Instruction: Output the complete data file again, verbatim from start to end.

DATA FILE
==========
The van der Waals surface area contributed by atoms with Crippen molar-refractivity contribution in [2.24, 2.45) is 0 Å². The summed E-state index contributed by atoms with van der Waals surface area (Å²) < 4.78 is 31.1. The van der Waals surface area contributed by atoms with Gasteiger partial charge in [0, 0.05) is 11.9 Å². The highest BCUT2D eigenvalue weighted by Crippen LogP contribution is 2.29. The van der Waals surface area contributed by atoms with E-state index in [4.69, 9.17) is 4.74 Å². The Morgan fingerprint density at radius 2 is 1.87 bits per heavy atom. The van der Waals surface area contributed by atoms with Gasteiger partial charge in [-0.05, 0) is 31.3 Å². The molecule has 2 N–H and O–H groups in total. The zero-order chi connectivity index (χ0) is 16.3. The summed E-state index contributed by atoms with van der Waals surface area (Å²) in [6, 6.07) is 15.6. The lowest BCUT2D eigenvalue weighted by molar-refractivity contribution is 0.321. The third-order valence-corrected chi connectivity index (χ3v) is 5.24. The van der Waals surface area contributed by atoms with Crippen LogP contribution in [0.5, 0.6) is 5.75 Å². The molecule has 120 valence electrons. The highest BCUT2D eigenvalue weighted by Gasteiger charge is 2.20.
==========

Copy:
The van der Waals surface area contributed by atoms with Crippen molar-refractivity contribution in [2.24, 2.45) is 0 Å². The summed E-state index contributed by atoms with van der Waals surface area (Å²) < 4.78 is 31.1. The van der Waals surface area contributed by atoms with Gasteiger partial charge in [0, 0.05) is 11.9 Å². The highest BCUT2D eigenvalue weighted by Crippen LogP contribution is 2.29. The van der Waals surface area contributed by atoms with E-state index in [4.69, 9.17) is 4.74 Å². The Morgan fingerprint density at radius 2 is 1.87 bits per heavy atom. The van der Waals surface area contributed by atoms with Gasteiger partial charge in [-0.05, 0) is 31.3 Å². The molecule has 2 N–H and O–H groups in total. The zero-order chi connectivity index (χ0) is 16.3. The summed E-state index contributed by atoms with van der Waals surface area (Å²) in [6, 6.07) is 15.6. The lowest BCUT2D eigenvalue weighted by molar-refractivity contribution is 0.321. The third-order valence-corrected chi connectivity index (χ3v) is 5.24. The van der Waals surface area contributed by atoms with Crippen LogP contribution in [0.5, 0.6) is 5.75 Å². The molecule has 120 valence electrons. The highest BCUT2D eigenvalue weighted by Gasteiger charge is 2.20.